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Insurance fears for planners

By Madeleine Collins
3 minute read

Professional indemnity insurance premiums could be on the rise.

The FPA fears Federal Government plans to double the size of professional indemnity (PI) insurance will force premiums up.

ASIC wants financial planners to take out at least $2 million in PI from next year, which is twice the cover that the association requires its members to have.

FPA chief executive Jo-Anne Bloch said the association is "very comfortable with our PI policy" and has not been under any pressure from members to increase the cover.

"We are very concerned that the costs don't go up," Bloch said.


"We're very concerned that we don't get an increase in premiums. We need to be aware of our members, especially our smaller licensees."

PI will become compulsory for financial services licensees from 2008 following the Westpoint collapse, which left planners exposed and consumers unprotected.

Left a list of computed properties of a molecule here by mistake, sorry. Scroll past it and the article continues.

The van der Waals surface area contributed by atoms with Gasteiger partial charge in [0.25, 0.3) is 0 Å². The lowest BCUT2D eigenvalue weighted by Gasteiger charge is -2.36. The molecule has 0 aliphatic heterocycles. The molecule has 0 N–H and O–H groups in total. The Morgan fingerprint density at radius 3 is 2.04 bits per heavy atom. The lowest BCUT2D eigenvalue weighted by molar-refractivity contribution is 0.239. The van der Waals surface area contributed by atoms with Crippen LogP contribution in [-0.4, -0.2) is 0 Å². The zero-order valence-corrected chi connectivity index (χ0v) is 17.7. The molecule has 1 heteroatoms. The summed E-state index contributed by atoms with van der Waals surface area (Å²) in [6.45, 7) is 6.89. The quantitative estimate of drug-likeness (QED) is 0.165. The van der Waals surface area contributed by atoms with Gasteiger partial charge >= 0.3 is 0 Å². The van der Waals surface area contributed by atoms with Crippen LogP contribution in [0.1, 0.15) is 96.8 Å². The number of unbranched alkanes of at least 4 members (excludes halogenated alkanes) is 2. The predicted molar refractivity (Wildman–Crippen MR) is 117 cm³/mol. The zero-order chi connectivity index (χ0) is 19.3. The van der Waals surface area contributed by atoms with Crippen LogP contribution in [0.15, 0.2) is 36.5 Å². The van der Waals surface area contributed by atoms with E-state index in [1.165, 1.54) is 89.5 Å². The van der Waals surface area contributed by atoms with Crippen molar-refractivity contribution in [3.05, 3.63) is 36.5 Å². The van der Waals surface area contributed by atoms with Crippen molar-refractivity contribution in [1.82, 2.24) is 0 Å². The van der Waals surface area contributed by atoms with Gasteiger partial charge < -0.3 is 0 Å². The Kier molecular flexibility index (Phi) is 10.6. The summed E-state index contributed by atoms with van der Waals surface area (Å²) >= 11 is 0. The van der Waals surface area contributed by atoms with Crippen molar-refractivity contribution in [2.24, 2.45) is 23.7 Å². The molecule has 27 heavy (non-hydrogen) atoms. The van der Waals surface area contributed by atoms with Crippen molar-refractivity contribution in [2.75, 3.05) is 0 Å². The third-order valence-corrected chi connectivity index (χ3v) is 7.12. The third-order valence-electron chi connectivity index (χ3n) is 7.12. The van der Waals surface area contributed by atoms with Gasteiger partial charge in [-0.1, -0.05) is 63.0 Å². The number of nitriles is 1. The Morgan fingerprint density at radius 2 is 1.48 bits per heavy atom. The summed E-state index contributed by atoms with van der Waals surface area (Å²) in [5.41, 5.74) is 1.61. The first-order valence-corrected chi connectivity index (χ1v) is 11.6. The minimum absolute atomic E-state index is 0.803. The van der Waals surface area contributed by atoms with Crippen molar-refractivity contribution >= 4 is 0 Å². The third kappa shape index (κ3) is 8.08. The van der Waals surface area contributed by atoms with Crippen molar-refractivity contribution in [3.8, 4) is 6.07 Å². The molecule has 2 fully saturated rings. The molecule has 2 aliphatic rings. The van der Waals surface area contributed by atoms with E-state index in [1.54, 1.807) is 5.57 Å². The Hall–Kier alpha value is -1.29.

Prudentially regulated institutions such as banks will be exempt.

The FPA has written to the Financial Industry Complaints Service (FICS) to protest against raising the amount it charges for licensees to compensate investors.

FICS wants to raise the monetary limit from $100,000 to a suggested amount of $280,000.

But the FPA believes this could hurt small businesses already facing the impact from compulsory insurance.

"If monetary limits also increase, FPA members are naturally concerned that a further increase in annual premiums will inevitably occur," Bloch wrote in a letter to FICS legal counsel Mike D'Argaville.

QBE stopped offering new PI policies to planners recently after the collapse of Westpoint, Fincorp and Australian Capital Reserve.

Bloch said QBE's move will inevitably cause a knock-on effect.

"This may lead to further withdrawals by other providers or carve-outs and policy exclusions," she said.